Robert Scoble is leaving Microsoft — and why it matters: I don’t like blogging about the “transactions” of business — the movement of people among jobs, the mergers and acquisitions, etc. That is the “business-to-business” news flow that I find a chore to track and, frankly, while is takes up most of the space in trade magazines, it is the part of b-to-b media that bores me the most. The blogs I follow are less about transactions and more about personal observations — and personal stories: be they about work or about the person’s life and passions.
With that as my preference, it is no surprise that Robert Scoble is among my most favorite “A List” bloggers. He has (without him knowing it at all) done more to influence my understanding of the role of personal media (blogging, vlogging, sharing photos) than anyone else. He demonstrates daily — many times daily — how “business” news is better conveyed by focusing on personal stories and observations — than simply transactions. By example, he has influenced both the way business is now “covered” and the way public relations practitioners will do their jobs from here on out. In some ways, he has helped change the practice of corporate public relations more than anyone since Ivy Lee and Edward Bernays. (I’ll leave that debate to people who’ve heard of those folks).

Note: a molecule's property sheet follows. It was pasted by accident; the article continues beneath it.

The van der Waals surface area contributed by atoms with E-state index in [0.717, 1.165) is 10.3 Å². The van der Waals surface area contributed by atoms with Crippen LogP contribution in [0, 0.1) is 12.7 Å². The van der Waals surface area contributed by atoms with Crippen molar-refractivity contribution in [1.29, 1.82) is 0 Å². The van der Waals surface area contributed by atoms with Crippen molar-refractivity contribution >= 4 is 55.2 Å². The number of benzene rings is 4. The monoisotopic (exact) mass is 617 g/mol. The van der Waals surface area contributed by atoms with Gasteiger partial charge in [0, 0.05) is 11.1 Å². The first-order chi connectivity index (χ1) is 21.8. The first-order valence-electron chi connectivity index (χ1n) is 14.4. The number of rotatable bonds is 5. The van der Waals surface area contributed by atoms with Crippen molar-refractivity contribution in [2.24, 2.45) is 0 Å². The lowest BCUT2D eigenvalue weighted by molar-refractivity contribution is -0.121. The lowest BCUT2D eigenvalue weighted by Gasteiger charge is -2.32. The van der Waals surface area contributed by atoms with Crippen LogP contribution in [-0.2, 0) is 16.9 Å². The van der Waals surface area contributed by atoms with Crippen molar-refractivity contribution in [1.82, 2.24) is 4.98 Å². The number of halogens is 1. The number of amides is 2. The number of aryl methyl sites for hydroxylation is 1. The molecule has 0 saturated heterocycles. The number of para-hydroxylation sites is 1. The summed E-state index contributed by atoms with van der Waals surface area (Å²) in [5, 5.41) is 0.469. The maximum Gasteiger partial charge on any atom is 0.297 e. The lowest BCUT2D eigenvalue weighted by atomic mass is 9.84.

Robert is leaving Microsoft. If you follow anything about the blogosphere, you already know that. The rumors exploded last night (as tracked by techmeme.com) and the confirmation came from Robert early this morning (eastern time).
All I can say is congratulations to Microsoft to whoever was able to keep Robert there for as long as they did. He did more to humanize (and soften) Microsoft’s perception in the minds of a small, but influential, community of geeks than anything in the company’s history.
And kudos to PodTech.net for an amazingly successful move.
Congratulations, Robert. I look forward to telling you the same in person.